1. All contractors and CSC staff members who offer education programs and services will maintain linkages with case management staff and provide them with an analysis of the offender's participation and progress in their education program, at least every three months for the purposes of inmate pay reviews and, as required, for case conferences.
  2. At the completion of an offender's education program, a final education program report will be completed by the teacher, whether contracted or CSC staff, and recorded in the OMS.
  3. Continuity in all educational programming is critical to the completion of the education portion of the offender's Correctional Plan. It will, therefore, be facilitated between institutions/healing lodges and from the institutions/healing lodges to the community.

INSTITUTIONAL LIBRARIES

  1. 35. Libraries are information centres that support all institutional programs and address offenders' needs for recreational, cultural, spiritual, educational and informative materials. In addition, libraries will provide the opportunity to educate offenders in the full use of library resources.
  2. 36. The Institutional Head will ensure that the library provides services and computerized resources which are comparable to those in the community libraries, while taking into consideration both the needs of the correctional environment and the limitations of the physical space available. The Institutional Head should also ensure that the library has sufficient books and material to meet the basic needs of minority official language inmates. Inter-library loans with community libraries should be encouraged where possible.
  3. 37. The institutional librarian will ensure that the institution's library has available historical and current copies of legal, regulatory and official reference materials as listed below (these may be available in hard copy or via the library CD-ROM provided by National Headquarters):
    1. Canadian Charter of Rights and Freedoms;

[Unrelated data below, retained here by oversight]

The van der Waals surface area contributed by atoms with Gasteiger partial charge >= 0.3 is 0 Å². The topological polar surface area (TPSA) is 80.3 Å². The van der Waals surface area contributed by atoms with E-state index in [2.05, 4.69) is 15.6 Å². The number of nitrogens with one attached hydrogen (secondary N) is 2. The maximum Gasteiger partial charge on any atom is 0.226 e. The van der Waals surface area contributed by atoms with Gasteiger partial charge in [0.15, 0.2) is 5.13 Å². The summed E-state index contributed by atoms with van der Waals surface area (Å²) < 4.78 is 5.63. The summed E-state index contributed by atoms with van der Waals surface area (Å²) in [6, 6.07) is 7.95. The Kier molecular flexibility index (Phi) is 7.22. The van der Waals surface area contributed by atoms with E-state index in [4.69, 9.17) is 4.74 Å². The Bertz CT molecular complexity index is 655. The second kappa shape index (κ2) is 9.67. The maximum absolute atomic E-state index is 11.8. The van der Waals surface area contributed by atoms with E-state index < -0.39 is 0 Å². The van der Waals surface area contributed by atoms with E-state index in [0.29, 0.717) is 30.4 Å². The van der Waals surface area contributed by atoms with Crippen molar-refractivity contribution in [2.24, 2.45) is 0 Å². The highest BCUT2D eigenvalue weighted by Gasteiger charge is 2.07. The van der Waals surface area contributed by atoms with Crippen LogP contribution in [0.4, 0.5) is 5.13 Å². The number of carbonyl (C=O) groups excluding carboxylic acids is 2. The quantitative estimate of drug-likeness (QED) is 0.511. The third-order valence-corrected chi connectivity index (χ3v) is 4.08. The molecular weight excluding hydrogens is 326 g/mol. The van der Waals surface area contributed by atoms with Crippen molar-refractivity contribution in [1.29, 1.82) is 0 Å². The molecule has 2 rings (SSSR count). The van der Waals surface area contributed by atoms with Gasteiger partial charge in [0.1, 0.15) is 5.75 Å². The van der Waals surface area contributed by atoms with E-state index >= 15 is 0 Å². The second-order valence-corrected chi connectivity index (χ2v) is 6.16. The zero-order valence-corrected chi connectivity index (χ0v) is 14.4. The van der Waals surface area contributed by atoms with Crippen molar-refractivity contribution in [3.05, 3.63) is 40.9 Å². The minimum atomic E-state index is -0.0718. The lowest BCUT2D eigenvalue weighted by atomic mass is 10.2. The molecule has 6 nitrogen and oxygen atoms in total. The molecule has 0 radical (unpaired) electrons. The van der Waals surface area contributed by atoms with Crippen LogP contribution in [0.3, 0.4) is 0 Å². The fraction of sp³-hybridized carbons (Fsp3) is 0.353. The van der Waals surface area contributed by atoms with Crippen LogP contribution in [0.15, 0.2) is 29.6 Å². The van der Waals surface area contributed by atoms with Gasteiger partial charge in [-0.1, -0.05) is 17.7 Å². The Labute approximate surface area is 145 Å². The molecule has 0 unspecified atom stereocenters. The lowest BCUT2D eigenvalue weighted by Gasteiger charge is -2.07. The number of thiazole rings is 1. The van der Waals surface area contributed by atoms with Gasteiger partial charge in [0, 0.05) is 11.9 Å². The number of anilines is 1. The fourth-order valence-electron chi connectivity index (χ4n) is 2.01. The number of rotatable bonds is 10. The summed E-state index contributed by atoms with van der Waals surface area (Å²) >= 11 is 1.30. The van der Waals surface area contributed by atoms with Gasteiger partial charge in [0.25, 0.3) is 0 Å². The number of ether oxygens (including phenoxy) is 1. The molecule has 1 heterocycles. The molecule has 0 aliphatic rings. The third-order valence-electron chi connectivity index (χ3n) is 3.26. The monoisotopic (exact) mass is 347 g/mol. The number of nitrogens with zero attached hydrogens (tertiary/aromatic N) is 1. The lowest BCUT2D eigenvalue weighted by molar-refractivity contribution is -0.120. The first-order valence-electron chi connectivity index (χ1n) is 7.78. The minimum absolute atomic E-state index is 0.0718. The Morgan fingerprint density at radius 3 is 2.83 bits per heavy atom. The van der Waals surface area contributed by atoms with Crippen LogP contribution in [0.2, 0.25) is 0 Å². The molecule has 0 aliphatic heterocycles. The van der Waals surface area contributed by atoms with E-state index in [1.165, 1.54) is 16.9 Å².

2. Corrections and Conditional Release Act and Regulations;
    3. International Transfer of Offenders Act;
    4. Criminal Code of Canada;
    5. Canadian Human Rights Act;
    6. Access to Information Act and appropriate access request forms;
    7. Privacy Act and appropriate access request forms;
    8. Official Languages Act;
    9. Standard Operating Practices, except those SOPs or parts thereof related to security matters;
    10. Commissioner's Directives;
    11. the Standing Orders for that institution, except those orders or parts thereof related to security matters;
    12. National Parole Board Policy Manual; and
    13. Info Source.
  4. 38. The institutional librarian will make reasonable efforts to arrange for offenders to have access to other relevant publications produced by the CSC regarding its programs and services for offenders.

Commissioner,

Original signed by :

Keith Coulter

Annex A - GUIDELINES FOR CUSTOM WORK IN VOCATIONAL EDUCATION PROGRAMS

OBJECTIVE

  1. These guidelines, which are an information supplement to Commissioner's Directive 720 - Education Programs and Services for Offenders, outline the procedure to be followed in connection with custom work in vocational education programs.

AUTHORIZATION

  1. No custom work in vocational shops will be started until a requisition form submitted by the purchaser has been approved by the Institutional Head or his or her delegate and the customer has approved the pricing of the custom work.